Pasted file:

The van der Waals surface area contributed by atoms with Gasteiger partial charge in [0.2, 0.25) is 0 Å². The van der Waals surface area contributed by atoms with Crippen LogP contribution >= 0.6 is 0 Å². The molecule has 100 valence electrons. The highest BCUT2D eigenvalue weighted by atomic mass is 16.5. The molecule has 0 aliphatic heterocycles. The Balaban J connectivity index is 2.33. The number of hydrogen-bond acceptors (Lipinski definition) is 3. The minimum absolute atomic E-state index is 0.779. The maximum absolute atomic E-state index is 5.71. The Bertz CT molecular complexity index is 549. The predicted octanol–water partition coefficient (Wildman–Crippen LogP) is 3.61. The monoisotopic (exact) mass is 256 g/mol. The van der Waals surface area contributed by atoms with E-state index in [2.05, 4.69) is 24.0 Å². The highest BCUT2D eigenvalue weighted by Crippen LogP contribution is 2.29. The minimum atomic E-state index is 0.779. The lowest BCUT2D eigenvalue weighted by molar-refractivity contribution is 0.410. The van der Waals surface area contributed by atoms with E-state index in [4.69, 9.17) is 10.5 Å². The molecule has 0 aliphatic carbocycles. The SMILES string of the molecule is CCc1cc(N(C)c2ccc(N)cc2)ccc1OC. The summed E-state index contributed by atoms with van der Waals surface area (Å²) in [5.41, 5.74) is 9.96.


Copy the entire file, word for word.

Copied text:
The van der Waals surface area contributed by atoms with Gasteiger partial charge in [0.2, 0.25) is 0 Å². The van der Waals surface area contributed by atoms with Crippen LogP contribution >= 0.6 is 0 Å². The molecule has 100 valence electrons. The highest BCUT2D eigenvalue weighted by atomic mass is 16.5. The molecule has 0 aliphatic heterocycles. The Balaban J connectivity index is 2.33. The number of hydrogen-bond acceptors (Lipinski definition) is 3. The minimum absolute atomic E-state index is 0.779. The maximum absolute atomic E-state index is 5.71. The Bertz CT molecular complexity index is 549. The predicted octanol–water partition coefficient (Wildman–Crippen LogP) is 3.61. The monoisotopic (exact) mass is 256 g/mol. The van der Waals surface area contributed by atoms with E-state index in [2.05, 4.69) is 24.0 Å². The highest BCUT2D eigenvalue weighted by Crippen LogP contribution is 2.29. The minimum atomic E-state index is 0.779. The lowest BCUT2D eigenvalue weighted by molar-refractivity contribution is 0.410. The van der Waals surface area contributed by atoms with E-state index in [4.69, 9.17) is 10.5 Å². The molecule has 0 aliphatic carbocycles. The SMILES string of the molecule is CCc1cc(N(C)c2ccc(N)cc2)ccc1OC. The summed E-state index contributed by atoms with van der Waals surface area (Å²) in [5.41, 5.74) is 9.96.